Every global challenge in the 21st century demands that countries and people resist hatred and exclusion, said Jordan's King Abdullah II, who yesterday made the call for a joint effort to tackle the world's "single most" important threat - the attack on interfaith harmony, mutual respect and trust.
"Economic growth, peacemaking, protecting the environment, global security, inclusive opportunity - all these critical goals require that we cooperate and combine our strengths to our common benefit," he said in a keynote speech at an international conference on deepening social cohesion.
The King, a global leader in promoting interfaith understanding and dialogue, spelt out three areas which warrant special attention: Gathering together those who seek peace and harmony, taking advantage of modern technology and connectivity, and making a commitment for the long term.
He was at the inaugural International Conference on Cohesive Societies at the Raffles City Convention Centre, organised by Nanyang Technological University's S. Rajaratnam School of International Studies with the support of the Ministry of Culture, Community and Youth.
Around 1,000 academics, officials and members of religious and civil society groups from close to 40 countries are attending the three-day event, which ends today.
King Abdullah noted that the recent "murderous attacks on houses of worship in Christchurch and Sri Lanka" and elsewhere showed the evil that extremists will do to drive people and societies apart.
"But we must also see, clearly, the tremendous power we have, as a united world, to defeat these evils and secure the future our peoples deserve," he added before an audience that included President Halimah Yacob, who opened the event on Wednesday night.
The King noted that world religions command compassion and respect for others, and called on the billions of people who seek peace and harmony to rally together.
He cited two Jordanian initiatives, The Amman Message and A Common Word, that have inspired positive exchanges globally. The first underlines the key principles of tolerance, moderation and dialogue that Islam teaches, while the second promotes peace and cooperation between Muslims and Christians.
He also cited the Jordanian-sponsored United Nations initiative - the annual World Interfaith Harmony Week - which encourages dialogues of mutual respect - and congratulated Singaporeans on their participation over the years.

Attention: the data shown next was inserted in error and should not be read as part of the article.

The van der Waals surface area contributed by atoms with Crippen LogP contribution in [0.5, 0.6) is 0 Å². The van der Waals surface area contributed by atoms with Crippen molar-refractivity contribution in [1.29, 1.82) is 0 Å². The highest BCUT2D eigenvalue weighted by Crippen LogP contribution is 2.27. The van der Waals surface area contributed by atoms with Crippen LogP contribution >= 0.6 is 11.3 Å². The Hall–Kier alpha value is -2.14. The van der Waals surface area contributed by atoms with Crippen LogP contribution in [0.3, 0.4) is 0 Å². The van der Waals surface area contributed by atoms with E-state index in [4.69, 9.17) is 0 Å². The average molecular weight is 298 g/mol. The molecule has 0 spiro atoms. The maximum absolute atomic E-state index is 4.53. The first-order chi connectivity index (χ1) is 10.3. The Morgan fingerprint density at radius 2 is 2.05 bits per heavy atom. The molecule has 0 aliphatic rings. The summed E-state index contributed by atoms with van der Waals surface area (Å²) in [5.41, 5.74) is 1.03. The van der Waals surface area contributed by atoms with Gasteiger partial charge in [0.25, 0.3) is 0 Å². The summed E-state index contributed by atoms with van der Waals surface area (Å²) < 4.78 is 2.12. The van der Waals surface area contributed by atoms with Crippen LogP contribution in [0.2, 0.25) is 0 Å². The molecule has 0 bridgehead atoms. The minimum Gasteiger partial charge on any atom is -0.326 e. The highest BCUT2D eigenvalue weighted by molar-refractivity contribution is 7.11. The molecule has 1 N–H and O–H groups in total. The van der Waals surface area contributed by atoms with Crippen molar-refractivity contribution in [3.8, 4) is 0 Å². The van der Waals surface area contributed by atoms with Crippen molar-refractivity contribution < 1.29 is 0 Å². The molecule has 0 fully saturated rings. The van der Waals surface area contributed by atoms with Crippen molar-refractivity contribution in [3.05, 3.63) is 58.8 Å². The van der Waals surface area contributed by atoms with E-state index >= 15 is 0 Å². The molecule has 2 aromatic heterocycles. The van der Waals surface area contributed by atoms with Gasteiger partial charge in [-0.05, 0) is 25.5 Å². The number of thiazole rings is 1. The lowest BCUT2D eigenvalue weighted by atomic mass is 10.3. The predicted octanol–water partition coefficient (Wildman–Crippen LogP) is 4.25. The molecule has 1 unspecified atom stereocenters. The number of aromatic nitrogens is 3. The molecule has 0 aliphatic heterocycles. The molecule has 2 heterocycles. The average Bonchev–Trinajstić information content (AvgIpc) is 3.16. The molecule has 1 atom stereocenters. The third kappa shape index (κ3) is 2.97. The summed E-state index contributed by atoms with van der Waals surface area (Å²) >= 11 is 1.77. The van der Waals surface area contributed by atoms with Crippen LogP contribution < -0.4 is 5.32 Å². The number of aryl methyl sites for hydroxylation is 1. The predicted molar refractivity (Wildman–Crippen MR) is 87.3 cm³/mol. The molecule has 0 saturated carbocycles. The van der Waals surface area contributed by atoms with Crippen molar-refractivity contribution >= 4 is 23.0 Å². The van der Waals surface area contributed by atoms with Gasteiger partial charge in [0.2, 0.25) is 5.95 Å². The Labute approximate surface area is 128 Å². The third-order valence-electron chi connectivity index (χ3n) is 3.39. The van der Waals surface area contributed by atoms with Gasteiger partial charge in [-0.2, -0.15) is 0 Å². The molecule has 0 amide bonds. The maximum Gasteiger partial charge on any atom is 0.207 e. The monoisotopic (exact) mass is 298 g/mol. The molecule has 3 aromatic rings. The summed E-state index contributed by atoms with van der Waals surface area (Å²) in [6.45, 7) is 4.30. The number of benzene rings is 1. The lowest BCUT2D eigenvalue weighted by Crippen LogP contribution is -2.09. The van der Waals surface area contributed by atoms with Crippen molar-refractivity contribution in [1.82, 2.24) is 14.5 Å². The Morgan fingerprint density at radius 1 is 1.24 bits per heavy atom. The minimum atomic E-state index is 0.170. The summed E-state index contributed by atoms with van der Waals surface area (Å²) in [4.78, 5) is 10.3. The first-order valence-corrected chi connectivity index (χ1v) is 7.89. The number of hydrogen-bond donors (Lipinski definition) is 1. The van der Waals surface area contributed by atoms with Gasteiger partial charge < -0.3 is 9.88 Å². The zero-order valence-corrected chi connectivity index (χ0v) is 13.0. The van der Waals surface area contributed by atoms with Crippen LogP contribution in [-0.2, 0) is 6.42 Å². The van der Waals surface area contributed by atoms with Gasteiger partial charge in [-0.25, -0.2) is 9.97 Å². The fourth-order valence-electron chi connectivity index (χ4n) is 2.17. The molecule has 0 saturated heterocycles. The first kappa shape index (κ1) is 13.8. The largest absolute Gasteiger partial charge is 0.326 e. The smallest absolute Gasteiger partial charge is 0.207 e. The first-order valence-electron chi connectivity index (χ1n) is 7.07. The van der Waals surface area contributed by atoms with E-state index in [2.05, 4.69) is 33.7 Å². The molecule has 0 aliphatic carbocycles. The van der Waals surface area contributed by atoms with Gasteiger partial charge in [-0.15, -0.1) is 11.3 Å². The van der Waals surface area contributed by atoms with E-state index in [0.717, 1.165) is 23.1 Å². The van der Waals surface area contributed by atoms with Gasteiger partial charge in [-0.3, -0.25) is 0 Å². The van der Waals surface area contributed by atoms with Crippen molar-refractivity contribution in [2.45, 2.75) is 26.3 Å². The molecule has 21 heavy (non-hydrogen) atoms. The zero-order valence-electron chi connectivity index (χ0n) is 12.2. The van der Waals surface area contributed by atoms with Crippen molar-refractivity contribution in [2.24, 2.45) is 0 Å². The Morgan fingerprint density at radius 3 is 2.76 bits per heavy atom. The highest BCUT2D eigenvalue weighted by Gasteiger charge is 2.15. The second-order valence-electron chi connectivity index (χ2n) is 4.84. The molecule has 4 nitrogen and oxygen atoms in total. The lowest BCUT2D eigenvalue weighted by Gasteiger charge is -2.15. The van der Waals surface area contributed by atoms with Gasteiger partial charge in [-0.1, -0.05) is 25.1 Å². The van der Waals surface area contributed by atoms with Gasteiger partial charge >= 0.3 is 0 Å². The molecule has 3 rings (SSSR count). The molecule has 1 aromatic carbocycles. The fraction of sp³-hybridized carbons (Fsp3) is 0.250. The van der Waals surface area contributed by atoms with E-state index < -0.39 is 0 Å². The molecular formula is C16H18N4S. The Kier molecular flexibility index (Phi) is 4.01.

To defend cohesion globally, he said, people should take advantage of the tools of the modern world.
"Now, extremists have manipulated today's global connectivity to plot, recruit, arm and publicise their dark atrocities. We must do better," the King added, noting two recent measures on the issue.
The Aqaba Process is a multinational meeting Jordan mooted in 2015 to strengthen cooperation against terrorism and extremism, and the Christchurch Call to Action was mooted by New Zealand this year to rally governments and firms to deal with hateful and extremist content posted online.
"But solutions are not exclusively the job of governments and big companies. In a very real way, the Internet belongs to its users," said the King. "Moderate, positive voices need to reclaim this space and redirect the dialogue away from misinformation, insults and fear, and towards understanding and respect."
"Young men and women have a vital role in speaking up on social media and social networking sites, and using their talent for innovation to promote mutual understanding and hope," he added.
The world, the King said, faces a complex and evolving threat to cohesion, adding that tackling it requires a long-term commitment.
"Meeting it demands a holistic approach (in) addressing security and also the issues that extremists exploit," he said. "And that means investing in inclusive, sustainable development so that all people - especially the young people - can share in opportunity, fighting the war of ideas to combat divisive ideologies, and then responding to the world's unprecedented refugee crisis."
The King also called for the resolution of conflicts, including the Palestinian-Israeli conflict which has fuelled global discord and radicalism.
"We all need a lasting peace, meeting the need of both sides: A viable, independent, sovereign Palestinian state, on the 1967 lines, with East Jerusalem as its capital, but living side by side with Israel, in peace and security," he said. "And we must safeguard Jerusalem, a holy city to billions of people around the world... Jerusalem should be, and must be, a unifying city of peace."
Ending his speech, the King said: "People speak these days about the challenges facing multicultural societies. The truth is, we are all part of the one great multicultural society that is our world. So, your work here, together, can help all humanity thrive."